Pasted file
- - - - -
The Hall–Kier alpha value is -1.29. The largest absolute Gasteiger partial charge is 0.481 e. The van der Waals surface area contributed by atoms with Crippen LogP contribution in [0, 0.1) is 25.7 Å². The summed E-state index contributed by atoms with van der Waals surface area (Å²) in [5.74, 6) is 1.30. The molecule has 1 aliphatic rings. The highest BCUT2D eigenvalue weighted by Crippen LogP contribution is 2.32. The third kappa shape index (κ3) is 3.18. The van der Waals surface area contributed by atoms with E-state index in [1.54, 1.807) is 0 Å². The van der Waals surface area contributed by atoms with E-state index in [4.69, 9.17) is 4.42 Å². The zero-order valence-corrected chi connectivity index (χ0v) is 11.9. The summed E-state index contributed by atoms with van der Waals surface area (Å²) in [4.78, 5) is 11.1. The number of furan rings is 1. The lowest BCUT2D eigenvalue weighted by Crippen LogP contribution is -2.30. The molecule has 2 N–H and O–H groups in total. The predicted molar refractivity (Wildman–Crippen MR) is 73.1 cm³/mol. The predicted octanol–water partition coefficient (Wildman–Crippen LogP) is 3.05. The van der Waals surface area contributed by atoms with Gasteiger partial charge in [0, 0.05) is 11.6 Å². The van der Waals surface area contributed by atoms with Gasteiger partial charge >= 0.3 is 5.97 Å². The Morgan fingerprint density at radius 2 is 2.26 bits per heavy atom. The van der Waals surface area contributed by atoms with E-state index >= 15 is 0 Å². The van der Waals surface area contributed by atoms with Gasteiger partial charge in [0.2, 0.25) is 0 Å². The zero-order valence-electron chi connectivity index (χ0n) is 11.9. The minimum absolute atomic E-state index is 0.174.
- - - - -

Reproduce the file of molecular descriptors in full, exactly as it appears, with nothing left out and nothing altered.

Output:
The Hall–Kier alpha value is -1.29. The largest absolute Gasteiger partial charge is 0.481 e. The van der Waals surface area contributed by atoms with Crippen LogP contribution in [0, 0.1) is 25.7 Å². The summed E-state index contributed by atoms with van der Waals surface area (Å²) in [5.74, 6) is 1.30. The molecule has 1 aliphatic rings. The highest BCUT2D eigenvalue weighted by Crippen LogP contribution is 2.32. The third kappa shape index (κ3) is 3.18. The van der Waals surface area contributed by atoms with E-state index in [1.54, 1.807) is 0 Å². The van der Waals surface area contributed by atoms with E-state index in [4.69, 9.17) is 4.42 Å². The zero-order valence-corrected chi connectivity index (χ0v) is 11.9. The summed E-state index contributed by atoms with van der Waals surface area (Å²) in [4.78, 5) is 11.1. The number of furan rings is 1. The lowest BCUT2D eigenvalue weighted by Crippen LogP contribution is -2.30. The molecule has 2 N–H and O–H groups in total. The predicted molar refractivity (Wildman–Crippen MR) is 73.1 cm³/mol. The predicted octanol–water partition coefficient (Wildman–Crippen LogP) is 3.05. The van der Waals surface area contributed by atoms with Gasteiger partial charge in [0, 0.05) is 11.6 Å². The van der Waals surface area contributed by atoms with Gasteiger partial charge >= 0.3 is 5.97 Å². The Morgan fingerprint density at radius 2 is 2.26 bits per heavy atom. The van der Waals surface area contributed by atoms with E-state index >= 15 is 0 Å². The van der Waals surface area contributed by atoms with Gasteiger partial charge in [0.2, 0.25) is 0 Å². The zero-order valence-electron chi connectivity index (χ0n) is 11.9. The minimum absolute atomic E-state index is 0.174.